Just how important have intangible assets become in business?
Ultimately, everyone knows there is only one true arbiter of how much a given set of assets is really worth: how much someone else is prepared to pay for them. This maxim is even more applicable to intangible assets, which don’t (yet) have the same ready market as the tangible commodities companies own.
However, that doesn’t mean it isn’t possible, and necessary, to understand the quantum of value now resting in businesses’ Intellectual Property (IP) and other intangibles – even if these assets (or companies) in question aren’t currently for sale.
To get a sense of the contribution they make, we can look at how much companies spend on intangibles; how these assets appear to influence share values; and what happens when firms sell stakes based on an intangibles-backed offering.
Helpfully, the 2011 UK IP review by Professor Ian Hargreaves provides some (fairly) recent data on investment in intangibles. The report quotes Government statistics from 2008, showing that UK businesses now spend about one-third more on intangible assets than they do on tangible ones – £137bn vs. £104bn. A key contributor within this asset class is IP, estimated to account for around £65bn of this investment.
What about share prices? One of the organisations looking regularly at intangible values is Ocean Tomo in the USA. Its analysis suggests that the “80/20” rule now provides a good shorthand when thinking about the level of value in intangibles (read more here).
Back in 1975, the implied intangible asset value of the S&P500 (derived by looking at book value as a proportion of market value) was 17%: in 2010 it came in at 80% when measured on the same basis. The company attributes this “total economic inversion” to the growth of the knowledge economy, and points out that these implied values are holding up, even during a period when total R&D spend is falling (though it is still increasing slightly if viewed as a % of revenues).
Similar exercises have been done in Europe. The introductory section of the 2006 Gowers Review draws the same conclusion from an assessment of top companies quoted on the London Stock Exchange. The European Commission said in 2010 that “intangible value has accounted for approximately three-quarters of corporate value as far back as 1995.”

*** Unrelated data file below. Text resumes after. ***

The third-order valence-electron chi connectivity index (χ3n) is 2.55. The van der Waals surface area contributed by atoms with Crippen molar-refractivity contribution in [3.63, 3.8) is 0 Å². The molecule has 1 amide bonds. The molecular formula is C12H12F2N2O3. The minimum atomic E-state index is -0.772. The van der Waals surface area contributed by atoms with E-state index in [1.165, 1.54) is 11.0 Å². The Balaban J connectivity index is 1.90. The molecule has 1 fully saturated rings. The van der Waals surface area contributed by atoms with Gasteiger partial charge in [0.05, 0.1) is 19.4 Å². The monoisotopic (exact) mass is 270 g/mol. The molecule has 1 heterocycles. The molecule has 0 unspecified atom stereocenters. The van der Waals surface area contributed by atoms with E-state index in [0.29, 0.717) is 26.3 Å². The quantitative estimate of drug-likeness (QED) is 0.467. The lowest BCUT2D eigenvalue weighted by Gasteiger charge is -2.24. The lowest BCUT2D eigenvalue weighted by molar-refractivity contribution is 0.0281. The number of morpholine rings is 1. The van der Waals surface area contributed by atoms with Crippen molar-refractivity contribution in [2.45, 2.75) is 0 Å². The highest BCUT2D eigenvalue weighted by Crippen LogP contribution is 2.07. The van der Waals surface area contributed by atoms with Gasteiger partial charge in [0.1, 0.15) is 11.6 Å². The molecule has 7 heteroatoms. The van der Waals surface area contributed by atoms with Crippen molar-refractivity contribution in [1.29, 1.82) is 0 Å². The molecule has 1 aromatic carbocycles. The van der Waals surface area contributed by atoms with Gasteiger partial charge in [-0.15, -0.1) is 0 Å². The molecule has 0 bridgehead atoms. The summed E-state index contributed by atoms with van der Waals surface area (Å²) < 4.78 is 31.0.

None of their findings should surprise us. Rewind to the 1970s, and Western economies were still largely dependent on generating value from manufacturing capacity – multiplying the power of human effort. Now it’s much more about multiplying brainpower, not brawn.
It is also clear that the characteristics that make companies attractive purchases have changed. With so much production capacity offshore or subcontracted, it’s the brands, customer relationships, service formats and software code that buyers want. Recent flotations of technology and web-based companies have generated plenty of initial interest despite very challenging market conditions; and while the initial gloss has faded from some of these offerings, the fact that they got away at all is undoubtedly due to their shiny intangibles, not their shiny servers.
It seems the pendulum has swung decisively towards valuing assets that are unique, rather than types of property that are common across many businesses. Determining an appropriate value for them poses new challenges for investors, lenders, acquirers and licensees.
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